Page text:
The trend toward comfortable casual children's clothing which began in the early 20th Century with rompers and short pants has seemed to reach a climax in the late 20th Century. At least it is difficult to see how boys' clothes could become any more casual. Boys rarely wore dressy clothing. Mums often found it a major undertaking to get their sons to dress up for special occassions. Part of the casual style appears to be to look casual, if not sloppy.
Popular sportswear for boys in the 1990s are plastered with the manufacturers name, including Tommy Hilfiger, Nautica, the Gap, and others. The trend began in the 1980s and continues unabated in the 1990s. The meaning of the desire of boys and girls to serve as living billboards is difficult to assess. It is almost as if the proliferation of shifting public signage, slogans, logos, and the deluge of print advertising, means that the words on your clothes are now what certify your physical existence. Or at least demonstrate that you are in the swing of popular culture. The media is so important to modern children that it appears to be critical to proclaim your knowledge and accectance of the latest trends. As one fashion comentator writes:
They seem to put you in harmony with the rest of the material world, as well as with the electronically written universe on the Internet. Words are now rarely carved in stone; printed books are quickly pulped; but endless messages flicker momentarily on screens or on this month's T-shirt. The exhibition tells us that as a vessel of lasting sense or sacred truth, the written word may be losing ground, but that as a source of inarticulate comfort, it has gained much.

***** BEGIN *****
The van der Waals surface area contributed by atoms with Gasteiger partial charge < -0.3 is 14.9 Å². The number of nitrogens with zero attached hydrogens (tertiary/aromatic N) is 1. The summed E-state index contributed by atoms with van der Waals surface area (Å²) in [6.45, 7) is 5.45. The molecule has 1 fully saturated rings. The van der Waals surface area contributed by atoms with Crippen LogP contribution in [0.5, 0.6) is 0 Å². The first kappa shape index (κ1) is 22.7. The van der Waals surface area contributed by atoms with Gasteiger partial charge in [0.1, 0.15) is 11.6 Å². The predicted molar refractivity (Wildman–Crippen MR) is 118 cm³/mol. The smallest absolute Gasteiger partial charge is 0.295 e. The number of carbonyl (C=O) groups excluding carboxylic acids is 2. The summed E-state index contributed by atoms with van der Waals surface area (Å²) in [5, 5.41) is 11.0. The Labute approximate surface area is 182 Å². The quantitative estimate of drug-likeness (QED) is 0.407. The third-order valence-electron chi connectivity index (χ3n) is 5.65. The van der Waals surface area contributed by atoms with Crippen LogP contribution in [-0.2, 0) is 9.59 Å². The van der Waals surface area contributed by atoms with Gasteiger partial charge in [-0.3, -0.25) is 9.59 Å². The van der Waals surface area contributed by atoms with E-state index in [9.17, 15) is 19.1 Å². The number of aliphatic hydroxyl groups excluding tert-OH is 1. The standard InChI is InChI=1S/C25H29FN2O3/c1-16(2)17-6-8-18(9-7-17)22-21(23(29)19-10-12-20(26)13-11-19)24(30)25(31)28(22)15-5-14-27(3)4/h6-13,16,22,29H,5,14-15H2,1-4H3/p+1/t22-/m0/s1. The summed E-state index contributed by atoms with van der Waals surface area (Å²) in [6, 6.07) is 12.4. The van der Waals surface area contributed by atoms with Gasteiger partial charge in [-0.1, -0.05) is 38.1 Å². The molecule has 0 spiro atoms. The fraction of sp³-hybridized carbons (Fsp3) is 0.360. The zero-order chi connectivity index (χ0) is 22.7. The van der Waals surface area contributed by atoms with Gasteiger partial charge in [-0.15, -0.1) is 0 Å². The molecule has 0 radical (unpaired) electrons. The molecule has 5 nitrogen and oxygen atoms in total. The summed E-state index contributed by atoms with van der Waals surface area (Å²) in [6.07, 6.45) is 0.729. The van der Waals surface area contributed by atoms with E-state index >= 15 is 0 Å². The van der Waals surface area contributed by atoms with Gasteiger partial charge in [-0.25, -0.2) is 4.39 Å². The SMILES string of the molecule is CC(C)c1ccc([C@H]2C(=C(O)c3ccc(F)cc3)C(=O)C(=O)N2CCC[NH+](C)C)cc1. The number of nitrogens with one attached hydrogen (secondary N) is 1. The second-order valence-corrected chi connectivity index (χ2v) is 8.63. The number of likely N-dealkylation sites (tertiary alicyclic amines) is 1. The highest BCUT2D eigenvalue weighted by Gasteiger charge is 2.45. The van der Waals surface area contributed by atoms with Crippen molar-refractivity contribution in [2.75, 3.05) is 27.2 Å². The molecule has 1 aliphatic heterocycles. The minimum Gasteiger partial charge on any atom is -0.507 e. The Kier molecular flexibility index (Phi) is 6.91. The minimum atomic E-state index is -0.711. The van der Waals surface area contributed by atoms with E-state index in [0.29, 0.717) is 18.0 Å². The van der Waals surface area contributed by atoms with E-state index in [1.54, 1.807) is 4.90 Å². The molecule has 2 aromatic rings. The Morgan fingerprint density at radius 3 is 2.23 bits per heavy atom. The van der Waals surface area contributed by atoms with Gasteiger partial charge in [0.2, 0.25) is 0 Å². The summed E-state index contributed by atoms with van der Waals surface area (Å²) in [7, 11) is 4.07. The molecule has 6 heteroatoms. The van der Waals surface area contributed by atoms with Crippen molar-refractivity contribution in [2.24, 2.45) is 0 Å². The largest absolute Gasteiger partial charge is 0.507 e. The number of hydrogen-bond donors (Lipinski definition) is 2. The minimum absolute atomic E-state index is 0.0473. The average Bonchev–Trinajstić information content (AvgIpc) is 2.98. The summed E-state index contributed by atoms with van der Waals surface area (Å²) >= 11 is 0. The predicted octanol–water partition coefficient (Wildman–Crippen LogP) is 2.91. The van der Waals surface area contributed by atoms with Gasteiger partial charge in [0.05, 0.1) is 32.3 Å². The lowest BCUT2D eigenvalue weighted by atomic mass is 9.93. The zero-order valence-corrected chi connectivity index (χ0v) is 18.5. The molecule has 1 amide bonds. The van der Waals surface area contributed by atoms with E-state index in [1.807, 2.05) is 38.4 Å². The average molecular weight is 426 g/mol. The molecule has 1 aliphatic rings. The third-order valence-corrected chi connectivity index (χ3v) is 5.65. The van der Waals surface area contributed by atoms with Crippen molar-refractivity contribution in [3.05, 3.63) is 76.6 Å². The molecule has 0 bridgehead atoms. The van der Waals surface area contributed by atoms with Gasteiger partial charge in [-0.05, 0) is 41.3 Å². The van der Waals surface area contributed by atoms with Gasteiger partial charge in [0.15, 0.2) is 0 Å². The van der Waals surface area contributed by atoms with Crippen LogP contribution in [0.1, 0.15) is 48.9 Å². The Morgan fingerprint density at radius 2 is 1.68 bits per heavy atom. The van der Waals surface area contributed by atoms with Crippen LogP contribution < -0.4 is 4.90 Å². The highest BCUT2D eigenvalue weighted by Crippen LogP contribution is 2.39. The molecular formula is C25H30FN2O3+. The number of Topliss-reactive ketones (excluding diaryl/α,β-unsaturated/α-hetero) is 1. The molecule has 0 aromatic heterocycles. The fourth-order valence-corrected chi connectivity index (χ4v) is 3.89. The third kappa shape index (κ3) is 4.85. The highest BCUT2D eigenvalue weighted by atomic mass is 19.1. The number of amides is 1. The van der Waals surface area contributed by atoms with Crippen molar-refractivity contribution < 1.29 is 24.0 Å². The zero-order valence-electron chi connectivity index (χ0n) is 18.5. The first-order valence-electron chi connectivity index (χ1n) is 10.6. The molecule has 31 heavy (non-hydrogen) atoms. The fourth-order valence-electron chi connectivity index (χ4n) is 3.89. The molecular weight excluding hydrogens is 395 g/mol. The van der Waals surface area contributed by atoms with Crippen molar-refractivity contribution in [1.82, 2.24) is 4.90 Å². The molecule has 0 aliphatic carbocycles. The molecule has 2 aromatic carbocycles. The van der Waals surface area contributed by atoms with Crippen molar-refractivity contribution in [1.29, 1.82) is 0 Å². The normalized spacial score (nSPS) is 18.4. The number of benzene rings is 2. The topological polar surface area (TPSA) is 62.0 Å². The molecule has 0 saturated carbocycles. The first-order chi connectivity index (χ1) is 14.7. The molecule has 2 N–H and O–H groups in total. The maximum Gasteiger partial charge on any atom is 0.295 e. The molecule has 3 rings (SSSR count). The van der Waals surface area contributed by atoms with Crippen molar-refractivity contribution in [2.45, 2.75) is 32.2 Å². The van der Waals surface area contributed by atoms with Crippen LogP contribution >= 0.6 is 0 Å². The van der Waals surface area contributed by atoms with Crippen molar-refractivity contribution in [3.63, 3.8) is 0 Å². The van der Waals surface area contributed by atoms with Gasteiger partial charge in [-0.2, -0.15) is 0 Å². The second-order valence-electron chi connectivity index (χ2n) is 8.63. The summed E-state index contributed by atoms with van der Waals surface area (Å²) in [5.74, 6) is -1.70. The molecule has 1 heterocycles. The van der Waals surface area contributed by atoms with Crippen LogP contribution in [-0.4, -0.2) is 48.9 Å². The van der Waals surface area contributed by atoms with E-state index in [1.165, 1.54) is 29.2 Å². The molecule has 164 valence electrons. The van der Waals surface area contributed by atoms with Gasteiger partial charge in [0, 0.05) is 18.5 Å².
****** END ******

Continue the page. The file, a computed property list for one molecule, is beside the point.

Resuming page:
Boys clothing in America has gone from bad to worse in the 1990s.
Little boys dress
as little men when they dress up. Older boys strenuously avoid dressing up,
usually with considerable success. A popular style for teenagers has become
rediculously oversized jeans. Often jeans or hideous long, baggy
trousers are the order of the day. Both
girls and especially mothers are
apauled at the fashion.
And as society entered the 1990s, a new manufactured cellulosic fiber, Tencel
lyocell, was being promoted by Courtaulds. With a manufacturing process that
was self-contained, it did not add to pollution. In fact, the environment was having
a big impact on all consumer textiles in this new decade.
On March 25, 1990, the connection between environmentalism and the textile
and apparel industries was noted on the front page of the New York Times with
the headline "The Green Movement in the Fashion World."10 Consumers could
now buy naturally colored cottons, natural cotton (i.e., processed without
chemicals), fabrics dyed with natural dyes, and polyester products made from
recycled soda bottles. Of course the environmental movement did not begin in
1990, and it may be that the strong interest in the 1980s in garments made from